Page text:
THE HAGUE — The International Criminal Court sentenced a Congolese warlord to 14 years in prison on Tuesday, a watershed moment for the 10-year-old tribunal and a potential landmark in the struggle to protect children during wartime.
Judges found Thomas Lubanga guilty in March of recruiting and using children in his Union of Congolese Patriots militia - sending them to kill and be killed during fighting in Congo's eastern Ituri region in 2002-2003.
Tuesday's announcement was the first time the tribunal had sentenced a convicted war criminal.
Human rights activists hailed the decision.
"This sentence sends out a stark warning across the world to those engaged in the use of child soldiers that their criminal actions will land them in prison," said Armel Luhiriri of the Coalition for the ICC, a nongovernmental group that supports the court's efforts to end impunity for the world's worst crimes.
Prosecutors had asked for a 30-year sentence, but said they would be willing to cut it to 20 years if Lubanga offered a "genuine apology" to the victims of his crimes. He did not offer an apology.
Warrant issued for president's brother
SEOUL — A court issued an arrest warrant late Tuesday for the elder brother of South Korea's president on bribery allegations, a major embarrassment to the ruling party in a presidential election year.
The Seoul Central District Court issued the warrant hours after enraged protesters threw eggs at Lee Sang-deuk, grabbing his tie and jostling him as he entered the court for questioning.
A court official declined to provide further details, including his name or when Mr. Lee might be arrested, citing court procedures.
Prosecutors have accused the former lawmaker of taking half a million dollars in bribes from two detained bankers with the intent of using his influence to help the bankers avoid punishment.
Mr. Lee wasn't directly hit by any of the eggs, but some yolk could be seen on his shoulder. He didn't speak to a swarm of reporters gathered at the court, shaking off the protesters and media mobbing him before walking through a security checkpoint.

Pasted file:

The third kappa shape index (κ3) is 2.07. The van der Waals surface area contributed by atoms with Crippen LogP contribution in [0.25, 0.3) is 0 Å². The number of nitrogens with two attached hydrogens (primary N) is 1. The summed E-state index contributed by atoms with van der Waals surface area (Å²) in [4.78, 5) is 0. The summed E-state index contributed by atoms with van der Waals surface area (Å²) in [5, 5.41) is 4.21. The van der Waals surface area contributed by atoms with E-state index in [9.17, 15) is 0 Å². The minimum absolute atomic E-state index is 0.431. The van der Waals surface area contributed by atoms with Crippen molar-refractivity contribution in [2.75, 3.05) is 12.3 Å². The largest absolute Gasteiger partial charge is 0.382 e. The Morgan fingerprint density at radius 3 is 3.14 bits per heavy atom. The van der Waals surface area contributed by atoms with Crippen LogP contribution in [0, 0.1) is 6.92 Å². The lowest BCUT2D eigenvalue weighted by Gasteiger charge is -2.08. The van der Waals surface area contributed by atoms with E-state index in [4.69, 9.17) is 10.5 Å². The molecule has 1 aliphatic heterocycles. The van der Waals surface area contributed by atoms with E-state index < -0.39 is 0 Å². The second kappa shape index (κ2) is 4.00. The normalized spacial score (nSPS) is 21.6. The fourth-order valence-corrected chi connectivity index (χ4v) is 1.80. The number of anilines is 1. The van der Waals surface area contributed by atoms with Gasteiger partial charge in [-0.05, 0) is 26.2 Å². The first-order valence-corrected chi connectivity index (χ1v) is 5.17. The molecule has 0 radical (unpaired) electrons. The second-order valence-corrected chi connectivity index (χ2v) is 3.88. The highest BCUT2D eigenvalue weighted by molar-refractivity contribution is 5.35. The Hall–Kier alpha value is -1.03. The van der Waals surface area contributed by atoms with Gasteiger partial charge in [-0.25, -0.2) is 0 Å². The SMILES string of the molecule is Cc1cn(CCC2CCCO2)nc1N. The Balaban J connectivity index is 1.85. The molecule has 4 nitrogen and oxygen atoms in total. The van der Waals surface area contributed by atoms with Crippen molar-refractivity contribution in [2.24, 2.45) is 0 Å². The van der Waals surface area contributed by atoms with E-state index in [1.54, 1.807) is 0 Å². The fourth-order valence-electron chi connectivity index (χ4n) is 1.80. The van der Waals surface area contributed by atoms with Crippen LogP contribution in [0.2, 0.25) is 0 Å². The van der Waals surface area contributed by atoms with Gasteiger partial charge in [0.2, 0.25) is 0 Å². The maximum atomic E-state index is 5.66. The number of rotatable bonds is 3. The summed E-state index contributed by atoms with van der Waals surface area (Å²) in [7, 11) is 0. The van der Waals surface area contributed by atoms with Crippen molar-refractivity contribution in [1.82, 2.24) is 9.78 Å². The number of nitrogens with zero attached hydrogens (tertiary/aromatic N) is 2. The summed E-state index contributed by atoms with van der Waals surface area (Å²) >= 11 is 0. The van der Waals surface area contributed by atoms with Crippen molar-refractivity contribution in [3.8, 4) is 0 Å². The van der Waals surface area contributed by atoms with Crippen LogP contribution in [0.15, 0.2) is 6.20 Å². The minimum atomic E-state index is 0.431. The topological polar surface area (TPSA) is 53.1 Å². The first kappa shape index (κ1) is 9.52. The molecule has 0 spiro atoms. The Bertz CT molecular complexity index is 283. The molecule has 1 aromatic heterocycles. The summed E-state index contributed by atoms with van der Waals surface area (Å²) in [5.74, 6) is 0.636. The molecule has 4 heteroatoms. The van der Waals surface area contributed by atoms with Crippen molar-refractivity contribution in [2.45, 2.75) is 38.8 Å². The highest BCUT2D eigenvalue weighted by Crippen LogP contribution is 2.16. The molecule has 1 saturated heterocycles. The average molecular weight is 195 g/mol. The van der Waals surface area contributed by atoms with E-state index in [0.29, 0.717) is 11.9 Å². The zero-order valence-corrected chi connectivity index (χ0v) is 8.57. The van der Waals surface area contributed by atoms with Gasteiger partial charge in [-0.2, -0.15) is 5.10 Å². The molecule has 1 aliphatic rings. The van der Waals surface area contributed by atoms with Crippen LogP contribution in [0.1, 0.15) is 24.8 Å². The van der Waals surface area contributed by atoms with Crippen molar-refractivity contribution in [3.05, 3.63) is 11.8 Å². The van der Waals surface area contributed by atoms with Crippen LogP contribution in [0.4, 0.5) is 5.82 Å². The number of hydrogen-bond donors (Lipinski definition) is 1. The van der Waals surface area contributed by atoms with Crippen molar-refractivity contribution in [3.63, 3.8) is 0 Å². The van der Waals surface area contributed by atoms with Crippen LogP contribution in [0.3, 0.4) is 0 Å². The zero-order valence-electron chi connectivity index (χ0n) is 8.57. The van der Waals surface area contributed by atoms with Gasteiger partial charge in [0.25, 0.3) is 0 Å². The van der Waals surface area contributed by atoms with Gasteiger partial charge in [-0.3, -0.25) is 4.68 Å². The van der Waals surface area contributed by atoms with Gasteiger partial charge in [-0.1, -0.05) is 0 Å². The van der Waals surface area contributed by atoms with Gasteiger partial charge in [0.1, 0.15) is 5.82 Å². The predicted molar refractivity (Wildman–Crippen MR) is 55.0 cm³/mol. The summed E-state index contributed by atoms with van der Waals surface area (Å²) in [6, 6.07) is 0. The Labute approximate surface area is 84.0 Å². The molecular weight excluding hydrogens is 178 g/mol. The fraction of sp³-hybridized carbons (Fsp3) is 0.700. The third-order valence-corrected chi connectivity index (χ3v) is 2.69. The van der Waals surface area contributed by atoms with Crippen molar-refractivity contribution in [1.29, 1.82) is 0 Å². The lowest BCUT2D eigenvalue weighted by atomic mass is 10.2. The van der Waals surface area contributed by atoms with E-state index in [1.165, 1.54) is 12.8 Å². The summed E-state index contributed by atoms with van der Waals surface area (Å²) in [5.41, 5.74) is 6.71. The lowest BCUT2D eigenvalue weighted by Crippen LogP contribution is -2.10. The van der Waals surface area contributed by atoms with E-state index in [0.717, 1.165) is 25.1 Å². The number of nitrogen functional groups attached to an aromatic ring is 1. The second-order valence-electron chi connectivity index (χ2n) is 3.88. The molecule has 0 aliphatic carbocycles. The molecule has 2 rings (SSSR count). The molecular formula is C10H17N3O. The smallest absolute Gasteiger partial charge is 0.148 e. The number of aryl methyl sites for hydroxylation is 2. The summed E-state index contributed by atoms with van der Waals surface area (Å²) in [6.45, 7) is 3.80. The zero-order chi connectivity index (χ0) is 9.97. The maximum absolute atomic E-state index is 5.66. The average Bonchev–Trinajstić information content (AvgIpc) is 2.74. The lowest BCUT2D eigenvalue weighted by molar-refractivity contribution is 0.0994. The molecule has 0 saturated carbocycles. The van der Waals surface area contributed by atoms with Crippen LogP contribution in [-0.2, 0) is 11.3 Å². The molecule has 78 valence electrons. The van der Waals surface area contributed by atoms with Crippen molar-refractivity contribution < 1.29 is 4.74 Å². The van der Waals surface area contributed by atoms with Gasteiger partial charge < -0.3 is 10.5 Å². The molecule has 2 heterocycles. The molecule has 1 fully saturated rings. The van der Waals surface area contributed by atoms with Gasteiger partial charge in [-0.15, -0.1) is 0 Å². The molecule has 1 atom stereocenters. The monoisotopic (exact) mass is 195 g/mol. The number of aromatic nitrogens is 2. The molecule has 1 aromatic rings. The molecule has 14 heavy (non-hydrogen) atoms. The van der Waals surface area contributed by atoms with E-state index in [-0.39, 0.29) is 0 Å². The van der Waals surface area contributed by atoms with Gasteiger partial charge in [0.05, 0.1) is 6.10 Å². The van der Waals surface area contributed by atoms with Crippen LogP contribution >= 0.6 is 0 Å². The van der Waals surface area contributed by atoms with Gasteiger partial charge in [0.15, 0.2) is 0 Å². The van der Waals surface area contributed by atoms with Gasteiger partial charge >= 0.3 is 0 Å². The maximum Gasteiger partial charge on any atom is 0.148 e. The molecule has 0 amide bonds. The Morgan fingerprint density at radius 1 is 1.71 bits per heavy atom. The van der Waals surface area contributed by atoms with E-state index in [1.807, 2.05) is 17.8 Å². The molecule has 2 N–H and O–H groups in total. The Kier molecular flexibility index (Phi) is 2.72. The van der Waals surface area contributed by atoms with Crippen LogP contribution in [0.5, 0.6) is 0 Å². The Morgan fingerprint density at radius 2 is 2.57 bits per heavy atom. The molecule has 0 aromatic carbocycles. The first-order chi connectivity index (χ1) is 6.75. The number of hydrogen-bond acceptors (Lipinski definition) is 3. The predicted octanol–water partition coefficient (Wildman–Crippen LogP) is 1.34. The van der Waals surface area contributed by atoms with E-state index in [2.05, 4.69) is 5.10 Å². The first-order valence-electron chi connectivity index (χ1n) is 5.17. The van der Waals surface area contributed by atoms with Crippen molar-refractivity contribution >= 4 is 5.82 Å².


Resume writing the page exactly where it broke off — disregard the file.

Wikipedia shuts down to protest censorship
MOSCOW — The Russian-language Wikipedia website shut down for a day Tuesday and symbolically blacked out its logo in protest at a bill that would allow the state to block access to blacklisted websites.
"Imagine a world without free knowledge," the online encyclopedia said in a statement on its otherwise white main page. It said amendments to be discussed in parliament Wednesday "could lead to the creation of extrajudicial censorship of the whole Russian-language Internet."
The amendments to an existing information law are being promoted as a crackdown on child pornography in particular, but the Ru.Wikipedia.org site warned that they could "prompt the creation of a Russian version of the Great Firewall of China."
Passed in its first reading on Friday, the bill calls for the creation of a federal register that would rule on websites carrying banned information and require site owners and providers to close down the offending sites.
'Fast Eddie' in court on armed robbery charges
LONDON — After two decades on the run, a British man deported from the United States appeared in court Tuesday to face trial over an armored truck robbery.
Dubbed "Fast Eddie" by British media, Edward J. Maher was working as a guard for a security company in 1993 when authorities say he conducted a heist in Suffolk, England, that netted him a haul of British currency worth about $1.5 million at the time.
British police said Mr. Maher, who was arrested in rural Missouri earlier this year on immigration charges, did not enter a plea to the charge of theft and will be kept in custody until a July 17 hearing.
Prior to his arrest in February, Mr. Maher, 57, was last seen in Britain sitting in an armored truck, waiting for a fellow security guard to return from a bank with a load of cash. Mr. Maher, who was then in his mid-30s, vanished, along with the armored truck.
TV station warned over airing terrorist tape
PARIS — France's audiovisual watchdog has issued a warning to a leading TV channel for airing excerpts of a recording of conversations between police and a man accused of a deadly terrorist rampage.
The High Broadcast Council, which distributes frequencies, warned TF1 on Tuesday against re-airing the leaked recordings of Mohamed Merah, a 23-year-old suspected of killing three Jewish schoolchildren, a rabbi and three paratroopers near Toulouse in March.
Police recorded the negotiations while Merah was trapped in his apartment and eventually killed.
Victims' families have said they were shocked to hear his voice.
Stations ignoring council warnings may be forced to air an apology, risk a fine or be shut down. The Paris prosecutor's office is investigating the Sunday broadcast.
• From wire dispatches and staff reports